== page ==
Does spiritual stuff start with a question or a feeling? You may think it’s a question because you start to sense that something is amiss in your life or you begin to question things that you’ve always thought were true. That seems intellectual. But what provoked the question? What prompted you to consider asking the question?
An experience. A feeling. A nudge.
I’ve come to realize that if spiritual things aren’t experienced first-hand they will probably never be anything more than an intellectual exercise. Yes, we need to be rational and thoughtful in our spirituality and never check our brains at the door in order to engage in religious stuff, but if we’re too intellectual we’ll miss the point. I could debate you for hours about the finer points of theology and in the end neither one of us would be any closer to God. Spiritual things are not irrational, they’re transrational – beyond and above reason.
I think we’ve mistakenly believed that if we could only understand more about Jesus, about God, about the Spirit, if we could only unlock the mystery of what happened at Easter 2000 years ago, that we’d ‘get’ God. What I’ve learned is that the brain is the wrong organ for the job! If your brain can ‘get’ God you don’t have God but something else. God is utter mystery. As soon as you think you’ve got it you’ve proven you’re mistaken.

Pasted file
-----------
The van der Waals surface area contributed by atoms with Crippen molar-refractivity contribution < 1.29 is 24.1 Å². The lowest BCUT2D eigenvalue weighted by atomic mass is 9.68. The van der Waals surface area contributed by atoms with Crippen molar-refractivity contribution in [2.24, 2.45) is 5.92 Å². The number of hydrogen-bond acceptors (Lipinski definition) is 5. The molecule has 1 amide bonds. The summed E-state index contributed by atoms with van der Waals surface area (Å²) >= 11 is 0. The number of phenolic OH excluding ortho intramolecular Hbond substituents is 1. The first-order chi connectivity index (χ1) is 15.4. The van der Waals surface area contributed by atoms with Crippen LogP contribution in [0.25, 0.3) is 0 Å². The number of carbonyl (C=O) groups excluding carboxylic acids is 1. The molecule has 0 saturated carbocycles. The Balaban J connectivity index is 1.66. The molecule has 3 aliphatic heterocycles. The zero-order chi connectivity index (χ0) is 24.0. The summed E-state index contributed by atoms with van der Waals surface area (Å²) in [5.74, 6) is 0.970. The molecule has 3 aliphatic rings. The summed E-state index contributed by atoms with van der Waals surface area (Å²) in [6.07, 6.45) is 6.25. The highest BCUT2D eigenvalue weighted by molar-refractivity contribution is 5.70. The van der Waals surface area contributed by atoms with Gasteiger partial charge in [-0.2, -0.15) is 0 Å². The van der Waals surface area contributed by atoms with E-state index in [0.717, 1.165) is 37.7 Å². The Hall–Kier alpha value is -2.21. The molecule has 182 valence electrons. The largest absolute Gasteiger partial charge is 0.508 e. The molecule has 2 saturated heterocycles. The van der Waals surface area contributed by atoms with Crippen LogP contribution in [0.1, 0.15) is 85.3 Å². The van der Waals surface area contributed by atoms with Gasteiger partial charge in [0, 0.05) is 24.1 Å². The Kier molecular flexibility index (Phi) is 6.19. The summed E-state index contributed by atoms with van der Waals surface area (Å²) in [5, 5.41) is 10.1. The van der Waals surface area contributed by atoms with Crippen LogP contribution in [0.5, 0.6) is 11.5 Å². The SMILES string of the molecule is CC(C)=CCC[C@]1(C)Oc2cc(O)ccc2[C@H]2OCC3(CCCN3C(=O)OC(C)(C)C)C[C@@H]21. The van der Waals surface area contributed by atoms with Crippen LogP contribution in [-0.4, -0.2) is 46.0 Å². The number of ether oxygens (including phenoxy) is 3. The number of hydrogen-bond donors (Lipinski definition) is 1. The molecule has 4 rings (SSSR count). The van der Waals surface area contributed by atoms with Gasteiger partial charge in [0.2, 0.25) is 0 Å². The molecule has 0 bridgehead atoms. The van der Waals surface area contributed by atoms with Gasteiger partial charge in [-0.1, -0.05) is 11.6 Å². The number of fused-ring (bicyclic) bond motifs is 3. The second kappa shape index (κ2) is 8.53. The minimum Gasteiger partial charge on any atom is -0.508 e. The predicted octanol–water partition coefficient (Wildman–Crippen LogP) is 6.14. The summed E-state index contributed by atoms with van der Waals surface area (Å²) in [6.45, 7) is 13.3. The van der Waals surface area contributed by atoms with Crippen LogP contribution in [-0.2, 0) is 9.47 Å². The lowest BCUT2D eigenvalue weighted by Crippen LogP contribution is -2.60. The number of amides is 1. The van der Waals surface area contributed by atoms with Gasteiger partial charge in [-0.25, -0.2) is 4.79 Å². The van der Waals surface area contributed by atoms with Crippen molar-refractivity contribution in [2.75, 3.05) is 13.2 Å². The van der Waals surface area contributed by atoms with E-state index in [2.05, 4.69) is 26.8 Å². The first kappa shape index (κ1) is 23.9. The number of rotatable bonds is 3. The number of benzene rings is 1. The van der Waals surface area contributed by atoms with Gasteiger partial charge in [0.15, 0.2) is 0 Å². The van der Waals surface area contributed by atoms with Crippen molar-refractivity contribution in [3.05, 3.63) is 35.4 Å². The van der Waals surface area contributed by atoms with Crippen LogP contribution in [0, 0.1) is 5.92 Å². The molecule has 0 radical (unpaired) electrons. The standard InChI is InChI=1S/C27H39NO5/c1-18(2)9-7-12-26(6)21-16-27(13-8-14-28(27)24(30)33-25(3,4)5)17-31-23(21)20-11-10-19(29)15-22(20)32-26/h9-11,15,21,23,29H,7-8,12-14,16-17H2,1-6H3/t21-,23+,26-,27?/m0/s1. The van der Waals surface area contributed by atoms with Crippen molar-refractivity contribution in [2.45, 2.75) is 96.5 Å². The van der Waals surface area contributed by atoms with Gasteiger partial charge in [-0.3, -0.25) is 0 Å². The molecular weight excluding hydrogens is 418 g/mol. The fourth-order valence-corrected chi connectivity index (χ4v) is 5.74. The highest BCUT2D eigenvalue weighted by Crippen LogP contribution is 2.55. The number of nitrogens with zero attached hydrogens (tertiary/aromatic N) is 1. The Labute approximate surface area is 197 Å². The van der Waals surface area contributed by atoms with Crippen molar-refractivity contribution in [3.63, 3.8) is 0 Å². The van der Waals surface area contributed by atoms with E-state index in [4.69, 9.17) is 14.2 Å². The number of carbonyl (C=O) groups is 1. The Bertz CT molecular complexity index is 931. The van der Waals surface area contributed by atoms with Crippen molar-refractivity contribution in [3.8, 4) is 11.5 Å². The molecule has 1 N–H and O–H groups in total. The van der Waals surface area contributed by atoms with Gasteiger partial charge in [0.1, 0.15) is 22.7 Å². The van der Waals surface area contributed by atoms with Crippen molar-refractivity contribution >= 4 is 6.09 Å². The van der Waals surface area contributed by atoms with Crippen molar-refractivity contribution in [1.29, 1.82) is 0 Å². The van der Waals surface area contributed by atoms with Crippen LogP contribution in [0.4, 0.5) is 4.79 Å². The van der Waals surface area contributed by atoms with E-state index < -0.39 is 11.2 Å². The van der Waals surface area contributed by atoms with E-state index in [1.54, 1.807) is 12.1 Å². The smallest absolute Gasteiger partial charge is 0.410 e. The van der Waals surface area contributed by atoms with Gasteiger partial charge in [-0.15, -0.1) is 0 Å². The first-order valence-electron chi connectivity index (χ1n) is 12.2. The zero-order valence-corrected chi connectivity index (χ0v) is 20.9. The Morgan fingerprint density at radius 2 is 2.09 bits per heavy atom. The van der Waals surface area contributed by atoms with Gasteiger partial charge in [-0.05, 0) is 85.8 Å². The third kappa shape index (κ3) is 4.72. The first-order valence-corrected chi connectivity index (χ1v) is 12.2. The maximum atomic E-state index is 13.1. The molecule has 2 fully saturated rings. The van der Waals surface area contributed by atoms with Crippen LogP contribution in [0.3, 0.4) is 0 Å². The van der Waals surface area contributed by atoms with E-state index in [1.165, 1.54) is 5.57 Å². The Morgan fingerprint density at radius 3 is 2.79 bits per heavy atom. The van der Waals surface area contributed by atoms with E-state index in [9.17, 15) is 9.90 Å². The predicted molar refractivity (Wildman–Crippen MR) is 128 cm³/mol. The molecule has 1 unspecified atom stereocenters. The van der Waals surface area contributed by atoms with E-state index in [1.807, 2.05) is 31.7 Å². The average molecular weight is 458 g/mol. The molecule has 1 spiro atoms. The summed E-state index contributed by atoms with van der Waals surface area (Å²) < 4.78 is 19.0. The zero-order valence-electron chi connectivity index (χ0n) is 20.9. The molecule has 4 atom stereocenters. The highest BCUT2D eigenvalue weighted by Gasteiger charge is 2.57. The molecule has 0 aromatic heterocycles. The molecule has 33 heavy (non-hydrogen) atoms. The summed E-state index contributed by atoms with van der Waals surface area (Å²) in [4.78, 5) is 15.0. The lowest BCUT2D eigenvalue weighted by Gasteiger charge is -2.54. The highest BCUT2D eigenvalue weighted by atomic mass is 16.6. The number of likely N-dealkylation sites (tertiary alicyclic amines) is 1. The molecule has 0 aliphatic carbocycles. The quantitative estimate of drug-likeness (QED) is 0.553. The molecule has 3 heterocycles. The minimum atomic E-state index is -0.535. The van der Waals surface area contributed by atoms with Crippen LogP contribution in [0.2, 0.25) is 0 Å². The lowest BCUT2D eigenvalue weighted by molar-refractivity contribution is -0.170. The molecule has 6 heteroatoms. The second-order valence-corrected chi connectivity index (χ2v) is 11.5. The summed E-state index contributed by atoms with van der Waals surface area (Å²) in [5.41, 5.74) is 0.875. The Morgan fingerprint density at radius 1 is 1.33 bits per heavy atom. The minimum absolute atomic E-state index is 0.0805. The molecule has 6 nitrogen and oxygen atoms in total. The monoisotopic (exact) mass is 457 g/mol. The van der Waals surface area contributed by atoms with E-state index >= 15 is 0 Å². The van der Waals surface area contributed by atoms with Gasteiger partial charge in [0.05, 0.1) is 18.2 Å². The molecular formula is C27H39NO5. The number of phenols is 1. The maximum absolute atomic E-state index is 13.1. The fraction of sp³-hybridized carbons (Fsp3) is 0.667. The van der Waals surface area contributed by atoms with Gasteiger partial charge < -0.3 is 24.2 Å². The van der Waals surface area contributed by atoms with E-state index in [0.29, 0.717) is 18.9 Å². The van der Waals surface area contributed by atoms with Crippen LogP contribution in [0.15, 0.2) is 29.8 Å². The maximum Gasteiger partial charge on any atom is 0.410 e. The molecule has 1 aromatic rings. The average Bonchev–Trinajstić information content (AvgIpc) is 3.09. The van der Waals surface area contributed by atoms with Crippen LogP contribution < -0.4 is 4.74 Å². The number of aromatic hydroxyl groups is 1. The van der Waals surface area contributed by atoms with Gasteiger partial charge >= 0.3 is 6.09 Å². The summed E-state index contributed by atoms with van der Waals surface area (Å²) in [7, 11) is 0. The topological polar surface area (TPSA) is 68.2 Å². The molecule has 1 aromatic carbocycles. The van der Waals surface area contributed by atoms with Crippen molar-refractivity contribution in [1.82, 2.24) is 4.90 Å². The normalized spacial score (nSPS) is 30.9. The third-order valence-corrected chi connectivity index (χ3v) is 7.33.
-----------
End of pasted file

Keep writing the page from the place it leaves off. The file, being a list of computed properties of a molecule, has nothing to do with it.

Spirituality and faith cannot be learned, they have to be experienced. Caught, not taught. Sure, there’s plenty of room for learning and discovering, and exploring with an elder, or mentor, or even a preacher – but at its heart this stuff can’t be taught, only caught. A second-hand experience of God is no experience at all. It’s like falling in love. You can read all the love poems in the world and never have a clue about what “being in love” is really like. It has to be caught, not taught.